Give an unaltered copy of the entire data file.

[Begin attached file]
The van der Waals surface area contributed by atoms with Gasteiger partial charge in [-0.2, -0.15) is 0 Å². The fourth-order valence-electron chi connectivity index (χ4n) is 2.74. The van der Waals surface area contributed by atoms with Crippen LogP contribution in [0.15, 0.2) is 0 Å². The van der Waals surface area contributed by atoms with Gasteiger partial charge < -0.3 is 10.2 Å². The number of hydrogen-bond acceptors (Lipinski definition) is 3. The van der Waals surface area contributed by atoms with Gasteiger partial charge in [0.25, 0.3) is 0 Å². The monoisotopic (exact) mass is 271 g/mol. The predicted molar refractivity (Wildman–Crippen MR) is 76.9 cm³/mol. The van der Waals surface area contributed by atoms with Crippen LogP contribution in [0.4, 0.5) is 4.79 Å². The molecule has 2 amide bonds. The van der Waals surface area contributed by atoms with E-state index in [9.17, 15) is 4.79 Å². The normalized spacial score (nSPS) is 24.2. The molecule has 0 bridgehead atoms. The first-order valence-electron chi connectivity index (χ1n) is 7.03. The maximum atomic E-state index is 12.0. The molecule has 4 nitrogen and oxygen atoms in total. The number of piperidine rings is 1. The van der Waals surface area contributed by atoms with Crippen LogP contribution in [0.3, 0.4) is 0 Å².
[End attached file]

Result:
The van der Waals surface area contributed by atoms with Gasteiger partial charge in [-0.2, -0.15) is 0 Å². The fourth-order valence-electron chi connectivity index (χ4n) is 2.74. The van der Waals surface area contributed by atoms with Crippen LogP contribution in [0.15, 0.2) is 0 Å². The van der Waals surface area contributed by atoms with Gasteiger partial charge < -0.3 is 10.2 Å². The number of hydrogen-bond acceptors (Lipinski definition) is 3. The van der Waals surface area contributed by atoms with Gasteiger partial charge in [0.25, 0.3) is 0 Å². The monoisotopic (exact) mass is 271 g/mol. The predicted molar refractivity (Wildman–Crippen MR) is 76.9 cm³/mol. The van der Waals surface area contributed by atoms with Crippen LogP contribution in [0.4, 0.5) is 4.79 Å². The molecule has 2 amide bonds. The van der Waals surface area contributed by atoms with E-state index in [9.17, 15) is 4.79 Å². The normalized spacial score (nSPS) is 24.2. The molecule has 0 bridgehead atoms. The first-order valence-electron chi connectivity index (χ1n) is 7.03. The maximum atomic E-state index is 12.0. The molecule has 4 nitrogen and oxygen atoms in total. The number of piperidine rings is 1. The van der Waals surface area contributed by atoms with Crippen LogP contribution in [0.3, 0.4) is 0 Å².